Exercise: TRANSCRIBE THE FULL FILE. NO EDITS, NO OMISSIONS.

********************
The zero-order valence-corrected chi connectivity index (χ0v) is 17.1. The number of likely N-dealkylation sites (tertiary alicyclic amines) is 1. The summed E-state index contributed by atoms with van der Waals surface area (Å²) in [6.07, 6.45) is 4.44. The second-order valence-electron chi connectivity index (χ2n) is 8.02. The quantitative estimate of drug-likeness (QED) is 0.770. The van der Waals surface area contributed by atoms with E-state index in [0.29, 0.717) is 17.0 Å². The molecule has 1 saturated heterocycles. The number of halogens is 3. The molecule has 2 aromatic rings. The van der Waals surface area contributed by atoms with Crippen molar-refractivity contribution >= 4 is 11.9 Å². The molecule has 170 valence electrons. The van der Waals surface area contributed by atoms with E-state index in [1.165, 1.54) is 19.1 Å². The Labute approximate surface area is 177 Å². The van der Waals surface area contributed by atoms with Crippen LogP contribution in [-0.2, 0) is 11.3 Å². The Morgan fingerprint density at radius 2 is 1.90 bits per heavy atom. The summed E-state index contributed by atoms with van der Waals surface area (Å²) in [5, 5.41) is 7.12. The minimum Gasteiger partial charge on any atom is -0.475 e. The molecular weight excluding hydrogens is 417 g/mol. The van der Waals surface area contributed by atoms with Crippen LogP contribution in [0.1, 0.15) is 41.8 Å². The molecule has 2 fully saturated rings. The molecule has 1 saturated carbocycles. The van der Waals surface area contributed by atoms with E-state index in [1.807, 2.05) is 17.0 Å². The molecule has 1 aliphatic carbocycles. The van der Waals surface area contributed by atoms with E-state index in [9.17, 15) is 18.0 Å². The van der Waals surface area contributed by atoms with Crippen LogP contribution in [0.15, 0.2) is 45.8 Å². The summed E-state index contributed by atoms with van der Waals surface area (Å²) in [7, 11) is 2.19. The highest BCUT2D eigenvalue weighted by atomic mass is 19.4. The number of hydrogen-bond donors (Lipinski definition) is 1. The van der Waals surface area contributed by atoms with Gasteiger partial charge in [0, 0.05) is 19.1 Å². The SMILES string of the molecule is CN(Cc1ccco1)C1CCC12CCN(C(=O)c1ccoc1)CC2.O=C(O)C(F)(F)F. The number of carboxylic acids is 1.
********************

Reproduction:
The zero-order valence-corrected chi connectivity index (χ0v) is 17.1. The number of likely N-dealkylation sites (tertiary alicyclic amines) is 1. The summed E-state index contributed by atoms with van der Waals surface area (Å²) in [6.07, 6.45) is 4.44. The second-order valence-electron chi connectivity index (χ2n) is 8.02. The quantitative estimate of drug-likeness (QED) is 0.770. The van der Waals surface area contributed by atoms with E-state index in [0.29, 0.717) is 17.0 Å². The molecule has 1 saturated heterocycles. The number of halogens is 3. The molecule has 2 aromatic rings. The van der Waals surface area contributed by atoms with Crippen molar-refractivity contribution >= 4 is 11.9 Å². The molecule has 170 valence electrons. The van der Waals surface area contributed by atoms with E-state index in [1.165, 1.54) is 19.1 Å². The Labute approximate surface area is 177 Å². The van der Waals surface area contributed by atoms with Crippen LogP contribution in [-0.2, 0) is 11.3 Å². The Morgan fingerprint density at radius 2 is 1.90 bits per heavy atom. The summed E-state index contributed by atoms with van der Waals surface area (Å²) in [5, 5.41) is 7.12. The minimum Gasteiger partial charge on any atom is -0.475 e. The molecular weight excluding hydrogens is 417 g/mol. The van der Waals surface area contributed by atoms with Crippen LogP contribution in [0.1, 0.15) is 41.8 Å². The molecule has 2 fully saturated rings. The molecule has 1 saturated carbocycles. The van der Waals surface area contributed by atoms with E-state index in [1.807, 2.05) is 17.0 Å². The molecule has 1 aliphatic carbocycles. The van der Waals surface area contributed by atoms with E-state index in [9.17, 15) is 18.0 Å². The van der Waals surface area contributed by atoms with Crippen LogP contribution in [0.15, 0.2) is 45.8 Å². The summed E-state index contributed by atoms with van der Waals surface area (Å²) in [7, 11) is 2.19. The highest BCUT2D eigenvalue weighted by atomic mass is 19.4. The number of hydrogen-bond donors (Lipinski definition) is 1. The van der Waals surface area contributed by atoms with Gasteiger partial charge in [0, 0.05) is 19.1 Å². The SMILES string of the molecule is CN(Cc1ccco1)C1CCC12CCN(C(=O)c1ccoc1)CC2.O=C(O)C(F)(F)F. The number of carboxylic acids is 1.